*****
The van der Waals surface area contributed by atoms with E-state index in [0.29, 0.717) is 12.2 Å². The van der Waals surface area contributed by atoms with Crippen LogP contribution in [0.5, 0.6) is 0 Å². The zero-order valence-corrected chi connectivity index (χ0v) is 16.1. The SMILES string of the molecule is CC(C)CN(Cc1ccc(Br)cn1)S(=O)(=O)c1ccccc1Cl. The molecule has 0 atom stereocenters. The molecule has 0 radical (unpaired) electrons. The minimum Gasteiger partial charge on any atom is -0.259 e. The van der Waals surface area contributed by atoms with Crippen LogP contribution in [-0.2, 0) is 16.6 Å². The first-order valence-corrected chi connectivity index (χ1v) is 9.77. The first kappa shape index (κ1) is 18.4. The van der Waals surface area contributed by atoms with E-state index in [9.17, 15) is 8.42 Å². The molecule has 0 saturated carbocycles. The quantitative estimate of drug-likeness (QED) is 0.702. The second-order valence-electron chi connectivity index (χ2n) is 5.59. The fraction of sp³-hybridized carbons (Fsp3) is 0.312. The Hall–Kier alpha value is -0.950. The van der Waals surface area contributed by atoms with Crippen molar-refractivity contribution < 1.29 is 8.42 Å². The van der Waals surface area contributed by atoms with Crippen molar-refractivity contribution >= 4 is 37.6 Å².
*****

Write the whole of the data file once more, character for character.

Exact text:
The van der Waals surface area contributed by atoms with E-state index in [0.29, 0.717) is 12.2 Å². The van der Waals surface area contributed by atoms with Crippen LogP contribution in [0.5, 0.6) is 0 Å². The zero-order valence-corrected chi connectivity index (χ0v) is 16.1. The SMILES string of the molecule is CC(C)CN(Cc1ccc(Br)cn1)S(=O)(=O)c1ccccc1Cl. The molecule has 0 atom stereocenters. The molecule has 0 radical (unpaired) electrons. The minimum Gasteiger partial charge on any atom is -0.259 e. The van der Waals surface area contributed by atoms with Crippen LogP contribution in [-0.2, 0) is 16.6 Å². The first-order valence-corrected chi connectivity index (χ1v) is 9.77. The first kappa shape index (κ1) is 18.4. The van der Waals surface area contributed by atoms with E-state index in [9.17, 15) is 8.42 Å². The molecule has 0 saturated carbocycles. The quantitative estimate of drug-likeness (QED) is 0.702. The second-order valence-electron chi connectivity index (χ2n) is 5.59. The fraction of sp³-hybridized carbons (Fsp3) is 0.312. The Hall–Kier alpha value is -0.950. The van der Waals surface area contributed by atoms with Crippen molar-refractivity contribution < 1.29 is 8.42 Å². The van der Waals surface area contributed by atoms with Crippen molar-refractivity contribution >= 4 is 37.6 Å².